Male: striking glossy black plumage, with long, pointed crest and chestnut wings and tail. Female: crested; olive-brown above, streaked darker; rufous in wings distinctive; buffy-yellow below, streaked dark on breast; darkish moustachial stripe. Small flocks, often spread wide over an area; feeds on ground, on paths, meadows and tar roads, especially along mountainsides; perches on ruins, walls, stones and low bushes; on ground.
Sexes alike. Olive-brown above; unmarked greywhite below; pinkish-flesh and yellow-brown beak seen only at close range or in good light. Solitary or two to three birds in canopy; frequents parasitic Loranthus and Viscum; flits from clump to clump; strictly arboreal, restless; territorial even when feeding.
A small, green, slim, arboreal warbler with brown legs. Dull greenish above and whitish below. Prominent long, sweeping supercilia. Usually only one wing bar shows. Sexes alike. Feeds on invertebrates, mainly in the canopy but also lower down. Active and restless. Frequently fly-catches. Usually in scattered parties or mixed hunting groups. Nests low down.
Generally creamy or greyish-white below, but older males have orange throat patch. Male also has greyer head and neck, white eye-rings, small bill. White basal patches on black tail. Eastern race F. p. abicilla has black bill and rump, older males have large rounded grey throat patches.
A dull black bird, much more duller than Black with a long, forked tail and greyer underparts. No spot at base of bill and and vivid red irises. Tail fork usually deeper and more splayed. Juvenile greyer. Partly crepuscular. Hunts mainly aerial insects from bare branches in tree-tops. Usually solitary, in pairs or small parties. Noisy and bold, attacking passing raptors and corvids in particular. As with all drongos, other small birds often nest near them for protection. Nests high in tree.
An extremely dark, medium-sized heron with a bold yellow neck stripe. The male’s upperparts are dull black, while the female’s are browner; below white-streaked rufous and black and grey belly. The immature is more streaked and the upperpart feathers have buff fringes.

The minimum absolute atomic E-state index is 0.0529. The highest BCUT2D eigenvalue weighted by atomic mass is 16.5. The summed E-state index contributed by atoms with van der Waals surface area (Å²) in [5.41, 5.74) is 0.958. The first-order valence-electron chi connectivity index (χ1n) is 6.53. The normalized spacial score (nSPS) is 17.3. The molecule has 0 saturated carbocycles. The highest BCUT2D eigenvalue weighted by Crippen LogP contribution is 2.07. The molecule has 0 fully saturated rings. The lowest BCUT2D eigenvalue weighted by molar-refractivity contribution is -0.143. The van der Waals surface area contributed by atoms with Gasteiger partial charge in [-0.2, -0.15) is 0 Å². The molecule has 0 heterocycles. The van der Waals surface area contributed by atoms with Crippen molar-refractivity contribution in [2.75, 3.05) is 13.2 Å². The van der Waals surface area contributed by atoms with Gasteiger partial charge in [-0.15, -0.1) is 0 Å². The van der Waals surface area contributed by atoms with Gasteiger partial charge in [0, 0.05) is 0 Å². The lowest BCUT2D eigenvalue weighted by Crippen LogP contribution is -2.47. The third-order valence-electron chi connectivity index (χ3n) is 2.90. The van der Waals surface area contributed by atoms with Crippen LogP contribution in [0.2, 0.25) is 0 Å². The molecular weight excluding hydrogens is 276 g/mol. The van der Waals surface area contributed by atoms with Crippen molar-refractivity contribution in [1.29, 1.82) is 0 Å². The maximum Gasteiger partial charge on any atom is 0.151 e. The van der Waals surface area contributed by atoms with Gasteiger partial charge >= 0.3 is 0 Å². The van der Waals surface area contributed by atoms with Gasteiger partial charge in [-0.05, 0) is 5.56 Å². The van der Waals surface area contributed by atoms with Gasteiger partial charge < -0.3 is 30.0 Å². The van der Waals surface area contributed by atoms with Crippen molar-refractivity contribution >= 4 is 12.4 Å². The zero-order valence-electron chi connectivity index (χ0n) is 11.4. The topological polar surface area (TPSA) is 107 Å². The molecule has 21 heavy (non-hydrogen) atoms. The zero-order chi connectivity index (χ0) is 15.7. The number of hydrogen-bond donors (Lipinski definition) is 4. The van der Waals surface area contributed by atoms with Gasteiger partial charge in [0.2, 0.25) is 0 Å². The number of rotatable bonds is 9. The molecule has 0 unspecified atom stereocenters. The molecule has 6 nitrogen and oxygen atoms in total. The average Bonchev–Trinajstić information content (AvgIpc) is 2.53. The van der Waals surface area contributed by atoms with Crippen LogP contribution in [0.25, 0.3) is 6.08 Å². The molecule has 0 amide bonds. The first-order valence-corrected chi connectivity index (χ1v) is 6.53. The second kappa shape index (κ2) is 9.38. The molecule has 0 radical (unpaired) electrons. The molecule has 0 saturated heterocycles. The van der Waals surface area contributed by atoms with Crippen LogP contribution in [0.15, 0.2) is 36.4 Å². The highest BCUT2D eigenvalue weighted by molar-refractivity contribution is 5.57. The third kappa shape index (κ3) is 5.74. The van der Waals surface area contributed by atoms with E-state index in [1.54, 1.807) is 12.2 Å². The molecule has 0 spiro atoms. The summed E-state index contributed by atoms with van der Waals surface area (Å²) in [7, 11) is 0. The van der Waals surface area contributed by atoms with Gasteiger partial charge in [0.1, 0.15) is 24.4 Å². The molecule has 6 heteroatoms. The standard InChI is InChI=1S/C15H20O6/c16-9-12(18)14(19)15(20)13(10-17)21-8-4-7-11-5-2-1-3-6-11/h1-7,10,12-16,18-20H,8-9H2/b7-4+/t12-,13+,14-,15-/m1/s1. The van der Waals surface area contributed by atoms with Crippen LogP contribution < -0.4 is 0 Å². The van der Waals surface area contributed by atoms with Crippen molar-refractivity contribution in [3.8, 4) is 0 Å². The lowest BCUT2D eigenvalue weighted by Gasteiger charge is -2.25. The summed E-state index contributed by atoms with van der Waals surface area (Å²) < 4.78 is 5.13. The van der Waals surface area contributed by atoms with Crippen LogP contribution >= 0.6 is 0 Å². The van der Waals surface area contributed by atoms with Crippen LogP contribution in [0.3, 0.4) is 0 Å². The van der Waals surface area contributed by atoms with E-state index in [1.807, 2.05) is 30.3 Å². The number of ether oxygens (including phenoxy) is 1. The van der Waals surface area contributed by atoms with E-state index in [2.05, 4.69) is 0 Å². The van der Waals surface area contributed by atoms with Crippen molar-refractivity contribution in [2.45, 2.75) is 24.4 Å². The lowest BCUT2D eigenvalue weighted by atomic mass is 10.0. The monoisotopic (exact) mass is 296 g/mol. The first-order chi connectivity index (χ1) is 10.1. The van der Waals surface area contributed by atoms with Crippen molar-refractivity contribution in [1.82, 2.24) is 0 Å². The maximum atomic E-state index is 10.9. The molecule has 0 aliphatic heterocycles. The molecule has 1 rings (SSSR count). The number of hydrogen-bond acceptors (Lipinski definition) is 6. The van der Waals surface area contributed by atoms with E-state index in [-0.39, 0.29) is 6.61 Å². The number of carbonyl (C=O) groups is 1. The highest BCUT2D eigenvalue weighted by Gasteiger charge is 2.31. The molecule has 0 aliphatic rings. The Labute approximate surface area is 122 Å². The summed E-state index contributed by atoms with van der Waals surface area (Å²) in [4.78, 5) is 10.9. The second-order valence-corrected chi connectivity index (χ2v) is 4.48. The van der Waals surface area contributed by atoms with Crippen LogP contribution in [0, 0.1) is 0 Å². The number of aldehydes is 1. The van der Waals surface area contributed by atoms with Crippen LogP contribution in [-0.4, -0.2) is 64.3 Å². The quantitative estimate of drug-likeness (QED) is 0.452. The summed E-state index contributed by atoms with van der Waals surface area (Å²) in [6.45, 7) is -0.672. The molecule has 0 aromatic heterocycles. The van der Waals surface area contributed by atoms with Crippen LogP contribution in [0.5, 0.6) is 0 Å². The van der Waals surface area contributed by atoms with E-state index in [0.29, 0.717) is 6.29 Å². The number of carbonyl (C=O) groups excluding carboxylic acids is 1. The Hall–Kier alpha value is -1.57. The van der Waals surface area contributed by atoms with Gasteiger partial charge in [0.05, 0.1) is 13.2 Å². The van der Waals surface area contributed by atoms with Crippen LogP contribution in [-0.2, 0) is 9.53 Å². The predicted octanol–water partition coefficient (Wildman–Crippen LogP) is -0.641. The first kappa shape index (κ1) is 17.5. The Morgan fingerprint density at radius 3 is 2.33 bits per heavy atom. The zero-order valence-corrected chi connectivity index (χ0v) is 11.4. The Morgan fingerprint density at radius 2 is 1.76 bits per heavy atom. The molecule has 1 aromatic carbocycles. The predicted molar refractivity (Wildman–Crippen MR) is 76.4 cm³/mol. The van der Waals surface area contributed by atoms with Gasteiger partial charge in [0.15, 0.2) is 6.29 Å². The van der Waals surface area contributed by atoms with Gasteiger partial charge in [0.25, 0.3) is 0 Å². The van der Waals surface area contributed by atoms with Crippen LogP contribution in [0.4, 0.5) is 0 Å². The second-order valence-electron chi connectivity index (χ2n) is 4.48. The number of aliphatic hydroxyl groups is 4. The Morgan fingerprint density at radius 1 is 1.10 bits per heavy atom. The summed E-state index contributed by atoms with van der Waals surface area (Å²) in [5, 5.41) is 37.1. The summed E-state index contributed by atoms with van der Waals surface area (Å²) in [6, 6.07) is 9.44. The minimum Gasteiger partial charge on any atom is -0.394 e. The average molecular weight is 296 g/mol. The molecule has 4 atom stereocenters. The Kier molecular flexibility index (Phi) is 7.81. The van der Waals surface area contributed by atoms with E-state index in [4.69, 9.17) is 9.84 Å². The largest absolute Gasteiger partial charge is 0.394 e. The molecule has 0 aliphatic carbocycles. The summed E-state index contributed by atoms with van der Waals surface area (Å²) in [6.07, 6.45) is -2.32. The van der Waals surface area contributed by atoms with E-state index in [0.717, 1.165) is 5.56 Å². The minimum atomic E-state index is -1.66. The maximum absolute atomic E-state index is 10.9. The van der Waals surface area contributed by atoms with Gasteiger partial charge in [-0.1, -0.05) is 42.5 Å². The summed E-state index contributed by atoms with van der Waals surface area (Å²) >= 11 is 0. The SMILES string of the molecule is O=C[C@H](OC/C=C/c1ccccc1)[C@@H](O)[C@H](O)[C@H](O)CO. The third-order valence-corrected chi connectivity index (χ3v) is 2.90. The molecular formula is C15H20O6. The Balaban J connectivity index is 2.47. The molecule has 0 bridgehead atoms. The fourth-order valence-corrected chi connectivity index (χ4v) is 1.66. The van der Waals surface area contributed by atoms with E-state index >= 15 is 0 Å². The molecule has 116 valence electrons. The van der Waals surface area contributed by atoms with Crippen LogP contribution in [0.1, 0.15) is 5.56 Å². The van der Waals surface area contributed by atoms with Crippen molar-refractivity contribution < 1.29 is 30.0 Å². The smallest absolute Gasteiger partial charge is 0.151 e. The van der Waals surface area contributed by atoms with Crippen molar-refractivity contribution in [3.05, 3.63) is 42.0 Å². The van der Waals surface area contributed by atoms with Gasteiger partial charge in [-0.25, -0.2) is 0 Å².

Mottled Wood Owl
Sexes alike. Tawny-grey above, profusely mottled with black, white and buff; whitish facial disc, with narrow chocolate-black barrings forming concentric circles; white spots on crown , nape; whitish throat; buffy below, barred black. Solitary or in pairs; nocturnal, spends day in dense foliage of large trees; leaves roost after sunset.
Male: rufous-chestnut crown, throat, breast; olive-yellow back, streaked blackish; unmarked yellow rump; whitish wing-bars; yellow neck-sides, underbody below breast. Female: pale-brown above, streaked; yellowish rump. Highly gregarious winter visitor; huge numbers, frequently along with Black-headed; cause considerable damage to crops.
Greyish dark-legged pipit. Prominent supercilia and pale lores. In breeding plumage grey head, browner back and plain pinkish-white underparts. In non-breeding plumage is lightly streaked below, greyer above. Less heavily streaked than Rosy and Red-breasted. Similar Buff-breasted is less streaked. Feeds in loose groups.
Largest pipit. Greyish-brown with rufous edges to wings, dark lores. Northern races are greyest and plainest with barely streaked, whitish-buff or rufous-buff underparts. Southern races more heavily streaked above and more lightly streaked on breast, with rufous-buff underparts. Powerful thrush-like bill, short legs and upright stance. Bounding flight; pumps and fans tail upwards.